MessageToEagle.com - Astronomers using ESO's Very Large Telescope have spotted a distant galaxy pulling
in and devouring nearby material in order to grow and form stars.
This is the best direct observational evidence so far supporting the theory about growth of galaxies.
Now ESO's Very Large Telescope has been used to study a very rare alignment between a distant galaxy and an
even more distant quasar - the extremely bright center of a galaxy powered by a supermassive black hole.
Click on image to enlarge
This artistís impression shows a galaxy in the distant Universe, just two billion years after
the Big Bang, in the process of pulling in cool gas (shown in orange) from its surroundings.
Astronomers have been able to find out a lot about this object by studying not just the galaxy, but also the light
of a much more distant quasar (the bright object to the left of the central galaxy), which happens to be in the
right place to shine through the accreting gas. The motions of the gas and its composition fit very well with
theories of cool gas accretion as a way of feeding star formation and galaxy growth.
Credit: ESO/L. CalÁada/ESA/AOES Medialab
The light from the quasar passes through the material around the foreground galaxy before reaching Earth,
making it possible to explore in detail the properties of the gas around the galaxy.
"This kind of alignment is very rare and it has allowed us to make unique observations," explains Nicolas
Bouchť of the Research Institute in Astrophysics and Planetology (IRAP) in Toulouse, France, lead author of
the new paper.
"We were able to use ESO's Very Large Telescope to peer at both the galaxy itself and its surrounding gas.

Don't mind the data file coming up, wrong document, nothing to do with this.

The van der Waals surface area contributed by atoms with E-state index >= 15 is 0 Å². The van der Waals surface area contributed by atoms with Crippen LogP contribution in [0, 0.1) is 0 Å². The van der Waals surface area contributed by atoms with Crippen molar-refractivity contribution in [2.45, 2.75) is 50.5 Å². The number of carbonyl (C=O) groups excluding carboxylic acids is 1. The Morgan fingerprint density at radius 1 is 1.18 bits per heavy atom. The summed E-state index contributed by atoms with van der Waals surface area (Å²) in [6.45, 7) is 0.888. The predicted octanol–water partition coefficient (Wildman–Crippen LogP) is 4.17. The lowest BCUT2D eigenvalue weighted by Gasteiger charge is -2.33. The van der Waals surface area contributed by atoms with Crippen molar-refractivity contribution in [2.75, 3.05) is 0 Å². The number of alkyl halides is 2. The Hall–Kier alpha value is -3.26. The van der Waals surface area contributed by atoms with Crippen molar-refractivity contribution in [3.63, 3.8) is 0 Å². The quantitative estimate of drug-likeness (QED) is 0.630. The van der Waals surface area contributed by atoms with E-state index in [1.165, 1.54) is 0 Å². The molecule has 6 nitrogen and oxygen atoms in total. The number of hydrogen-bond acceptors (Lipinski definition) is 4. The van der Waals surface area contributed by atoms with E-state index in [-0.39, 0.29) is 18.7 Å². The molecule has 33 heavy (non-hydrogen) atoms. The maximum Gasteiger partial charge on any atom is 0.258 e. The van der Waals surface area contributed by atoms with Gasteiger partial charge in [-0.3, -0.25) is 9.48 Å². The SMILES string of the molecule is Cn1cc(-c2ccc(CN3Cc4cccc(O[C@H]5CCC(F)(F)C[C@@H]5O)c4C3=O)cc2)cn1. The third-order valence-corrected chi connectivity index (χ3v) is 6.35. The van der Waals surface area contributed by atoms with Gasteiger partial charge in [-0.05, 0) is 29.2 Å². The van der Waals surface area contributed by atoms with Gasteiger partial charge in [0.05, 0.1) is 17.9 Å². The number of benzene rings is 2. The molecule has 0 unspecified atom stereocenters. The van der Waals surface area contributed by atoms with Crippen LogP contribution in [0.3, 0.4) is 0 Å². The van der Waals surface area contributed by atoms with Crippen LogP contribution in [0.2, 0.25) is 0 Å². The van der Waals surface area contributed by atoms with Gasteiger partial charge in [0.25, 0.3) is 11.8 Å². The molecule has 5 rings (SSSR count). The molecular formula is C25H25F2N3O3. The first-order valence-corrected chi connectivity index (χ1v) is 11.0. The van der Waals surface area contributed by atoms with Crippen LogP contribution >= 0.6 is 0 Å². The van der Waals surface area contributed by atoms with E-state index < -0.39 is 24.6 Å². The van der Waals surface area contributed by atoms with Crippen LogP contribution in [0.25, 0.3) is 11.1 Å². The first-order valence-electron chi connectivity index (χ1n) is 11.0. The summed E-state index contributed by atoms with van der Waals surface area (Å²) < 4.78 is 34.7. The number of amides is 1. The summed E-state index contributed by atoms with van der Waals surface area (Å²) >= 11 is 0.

This meant we could attack an important problem in galaxy formation: how do galaxies grow and feed star formation?"
Galaxies quickly deplete their reservoirs of gas as they create new stars, and so must somehow be continuously
replenished with fresh gas to keep going.
"The properties of this vast volume of surrounding gas were exactly what we would expect to find if the cold gas
was being pulled in by the galaxy," says co-author Michael Murphy at Swinburne University of Technology,
Artist's impression of a galaxy accreting material from its surroundings
"The gas is moving as expected, there is about the expected amount and it also has the right composition to
fit the models perfectly. It's like feeding time for lions at the zoo - this particular galaxy has a voracious
appetite, and we've discovered how it feeds itself to grow so quickly."
Astronomers have already found evidence of material around galaxies in the early Universe, but this is the first
time that they have been able to show clearly that the material is moving inwards rather than outwards, and
also to determine the composition of this fresh fuel for future generations of stars.
Without the quasar's light to act as a probe this surrounding gas would be undetectable.
The results are published in the 5 July 2013 issue of the journal Science.
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This is a real and dangerous phenomenon. New shocking images clearly show the enormous pit in Sweden is expanding.
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Thousands Of Dead Fish Wash Ashore Texas Coast
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